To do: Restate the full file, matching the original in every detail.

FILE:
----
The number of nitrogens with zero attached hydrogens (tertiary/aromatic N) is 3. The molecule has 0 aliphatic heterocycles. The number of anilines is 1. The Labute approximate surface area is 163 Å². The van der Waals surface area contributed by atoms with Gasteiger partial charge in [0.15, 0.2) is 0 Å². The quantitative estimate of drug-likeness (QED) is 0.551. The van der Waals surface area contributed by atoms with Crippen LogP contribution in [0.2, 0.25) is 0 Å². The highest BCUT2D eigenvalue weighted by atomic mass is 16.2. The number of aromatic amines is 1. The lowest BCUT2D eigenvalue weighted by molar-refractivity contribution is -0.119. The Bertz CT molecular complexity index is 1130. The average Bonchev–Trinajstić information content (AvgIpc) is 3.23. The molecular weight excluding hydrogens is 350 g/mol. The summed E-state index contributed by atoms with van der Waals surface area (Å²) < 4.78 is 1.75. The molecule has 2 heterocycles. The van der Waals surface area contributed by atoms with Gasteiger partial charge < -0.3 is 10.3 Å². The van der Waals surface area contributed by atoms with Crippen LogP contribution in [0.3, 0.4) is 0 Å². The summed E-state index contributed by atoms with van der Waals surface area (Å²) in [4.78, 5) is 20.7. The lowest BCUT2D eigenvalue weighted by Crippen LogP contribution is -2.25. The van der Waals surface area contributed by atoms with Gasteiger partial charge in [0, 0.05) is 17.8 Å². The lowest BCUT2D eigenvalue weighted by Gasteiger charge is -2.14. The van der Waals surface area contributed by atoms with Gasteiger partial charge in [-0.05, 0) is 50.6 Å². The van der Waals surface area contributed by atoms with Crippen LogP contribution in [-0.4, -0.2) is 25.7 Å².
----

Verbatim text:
The number of nitrogens with zero attached hydrogens (tertiary/aromatic N) is 3. The molecule has 0 aliphatic heterocycles. The number of anilines is 1. The Labute approximate surface area is 163 Å². The van der Waals surface area contributed by atoms with Gasteiger partial charge in [0.15, 0.2) is 0 Å². The quantitative estimate of drug-likeness (QED) is 0.551. The van der Waals surface area contributed by atoms with Crippen LogP contribution in [0.2, 0.25) is 0 Å². The highest BCUT2D eigenvalue weighted by atomic mass is 16.2. The number of aromatic amines is 1. The lowest BCUT2D eigenvalue weighted by molar-refractivity contribution is -0.119. The Bertz CT molecular complexity index is 1130. The average Bonchev–Trinajstić information content (AvgIpc) is 3.23. The molecular weight excluding hydrogens is 350 g/mol. The summed E-state index contributed by atoms with van der Waals surface area (Å²) < 4.78 is 1.75. The molecule has 2 heterocycles. The van der Waals surface area contributed by atoms with Gasteiger partial charge < -0.3 is 10.3 Å². The van der Waals surface area contributed by atoms with Crippen LogP contribution in [0.3, 0.4) is 0 Å². The summed E-state index contributed by atoms with van der Waals surface area (Å²) in [4.78, 5) is 20.7. The lowest BCUT2D eigenvalue weighted by Crippen LogP contribution is -2.25. The van der Waals surface area contributed by atoms with Gasteiger partial charge in [0, 0.05) is 17.8 Å². The lowest BCUT2D eigenvalue weighted by Gasteiger charge is -2.14. The van der Waals surface area contributed by atoms with Gasteiger partial charge in [-0.05, 0) is 50.6 Å². The van der Waals surface area contributed by atoms with Crippen LogP contribution in [-0.4, -0.2) is 25.7 Å².